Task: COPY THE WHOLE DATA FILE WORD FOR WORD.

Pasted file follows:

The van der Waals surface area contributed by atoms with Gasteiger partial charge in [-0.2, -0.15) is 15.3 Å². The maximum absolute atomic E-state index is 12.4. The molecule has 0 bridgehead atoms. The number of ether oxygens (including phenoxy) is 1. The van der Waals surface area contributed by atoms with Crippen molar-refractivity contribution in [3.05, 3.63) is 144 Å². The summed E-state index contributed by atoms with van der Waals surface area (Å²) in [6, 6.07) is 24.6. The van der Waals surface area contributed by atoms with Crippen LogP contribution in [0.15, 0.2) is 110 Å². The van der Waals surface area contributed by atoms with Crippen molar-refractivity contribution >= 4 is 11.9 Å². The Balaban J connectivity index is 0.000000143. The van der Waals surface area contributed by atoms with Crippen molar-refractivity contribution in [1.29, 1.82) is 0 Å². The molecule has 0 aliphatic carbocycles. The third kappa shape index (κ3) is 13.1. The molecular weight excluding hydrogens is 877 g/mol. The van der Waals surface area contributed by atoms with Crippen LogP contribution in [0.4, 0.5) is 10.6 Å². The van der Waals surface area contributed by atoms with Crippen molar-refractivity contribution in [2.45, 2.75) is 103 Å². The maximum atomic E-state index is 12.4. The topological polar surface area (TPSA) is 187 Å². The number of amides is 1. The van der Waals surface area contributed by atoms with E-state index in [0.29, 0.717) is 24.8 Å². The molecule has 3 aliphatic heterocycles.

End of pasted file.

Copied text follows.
The van der Waals surface area contributed by atoms with Gasteiger partial charge in [-0.2, -0.15) is 15.3 Å². The maximum absolute atomic E-state index is 12.4. The molecule has 0 bridgehead atoms. The number of ether oxygens (including phenoxy) is 1. The van der Waals surface area contributed by atoms with Crippen molar-refractivity contribution in [3.05, 3.63) is 144 Å². The summed E-state index contributed by atoms with van der Waals surface area (Å²) in [6, 6.07) is 24.6. The van der Waals surface area contributed by atoms with Crippen LogP contribution in [0.15, 0.2) is 110 Å². The van der Waals surface area contributed by atoms with Crippen molar-refractivity contribution >= 4 is 11.9 Å². The Balaban J connectivity index is 0.000000143. The van der Waals surface area contributed by atoms with Crippen molar-refractivity contribution in [1.29, 1.82) is 0 Å². The molecule has 0 aliphatic carbocycles. The third kappa shape index (κ3) is 13.1. The molecular weight excluding hydrogens is 877 g/mol. The van der Waals surface area contributed by atoms with Crippen LogP contribution in [0.4, 0.5) is 10.6 Å². The van der Waals surface area contributed by atoms with Crippen molar-refractivity contribution in [2.45, 2.75) is 103 Å². The maximum atomic E-state index is 12.4. The topological polar surface area (TPSA) is 187 Å². The number of amides is 1. The van der Waals surface area contributed by atoms with E-state index in [0.29, 0.717) is 24.8 Å². The molecule has 3 aliphatic heterocycles.